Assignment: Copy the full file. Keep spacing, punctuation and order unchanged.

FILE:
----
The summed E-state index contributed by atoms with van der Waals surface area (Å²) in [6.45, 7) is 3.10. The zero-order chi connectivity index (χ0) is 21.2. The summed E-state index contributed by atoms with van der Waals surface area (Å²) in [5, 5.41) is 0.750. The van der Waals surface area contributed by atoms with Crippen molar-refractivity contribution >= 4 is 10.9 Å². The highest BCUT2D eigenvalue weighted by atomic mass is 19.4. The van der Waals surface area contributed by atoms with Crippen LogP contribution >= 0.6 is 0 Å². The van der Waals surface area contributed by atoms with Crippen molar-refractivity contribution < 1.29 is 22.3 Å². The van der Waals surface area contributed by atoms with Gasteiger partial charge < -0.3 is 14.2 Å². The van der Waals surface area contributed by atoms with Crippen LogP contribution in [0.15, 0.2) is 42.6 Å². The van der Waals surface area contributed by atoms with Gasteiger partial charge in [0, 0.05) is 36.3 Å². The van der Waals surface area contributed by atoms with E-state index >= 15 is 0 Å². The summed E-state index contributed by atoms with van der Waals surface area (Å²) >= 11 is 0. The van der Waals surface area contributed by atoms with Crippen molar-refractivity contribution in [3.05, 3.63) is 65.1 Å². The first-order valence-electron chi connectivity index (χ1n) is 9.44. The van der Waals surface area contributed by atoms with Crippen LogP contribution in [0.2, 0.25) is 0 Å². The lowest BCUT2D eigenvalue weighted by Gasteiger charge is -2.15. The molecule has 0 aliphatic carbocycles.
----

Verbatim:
The summed E-state index contributed by atoms with van der Waals surface area (Å²) in [6.45, 7) is 3.10. The zero-order chi connectivity index (χ0) is 21.2. The summed E-state index contributed by atoms with van der Waals surface area (Å²) in [5, 5.41) is 0.750. The van der Waals surface area contributed by atoms with Crippen molar-refractivity contribution >= 4 is 10.9 Å². The highest BCUT2D eigenvalue weighted by atomic mass is 19.4. The van der Waals surface area contributed by atoms with Crippen LogP contribution >= 0.6 is 0 Å². The van der Waals surface area contributed by atoms with Crippen molar-refractivity contribution < 1.29 is 22.3 Å². The van der Waals surface area contributed by atoms with Gasteiger partial charge < -0.3 is 14.2 Å². The van der Waals surface area contributed by atoms with Crippen LogP contribution in [0.15, 0.2) is 42.6 Å². The van der Waals surface area contributed by atoms with Gasteiger partial charge in [0, 0.05) is 36.3 Å². The van der Waals surface area contributed by atoms with E-state index >= 15 is 0 Å². The summed E-state index contributed by atoms with van der Waals surface area (Å²) >= 11 is 0. The van der Waals surface area contributed by atoms with Crippen molar-refractivity contribution in [3.05, 3.63) is 65.1 Å². The first-order valence-electron chi connectivity index (χ1n) is 9.44. The van der Waals surface area contributed by atoms with Crippen LogP contribution in [0.2, 0.25) is 0 Å². The lowest BCUT2D eigenvalue weighted by Gasteiger charge is -2.15. The molecule has 0 aliphatic carbocycles.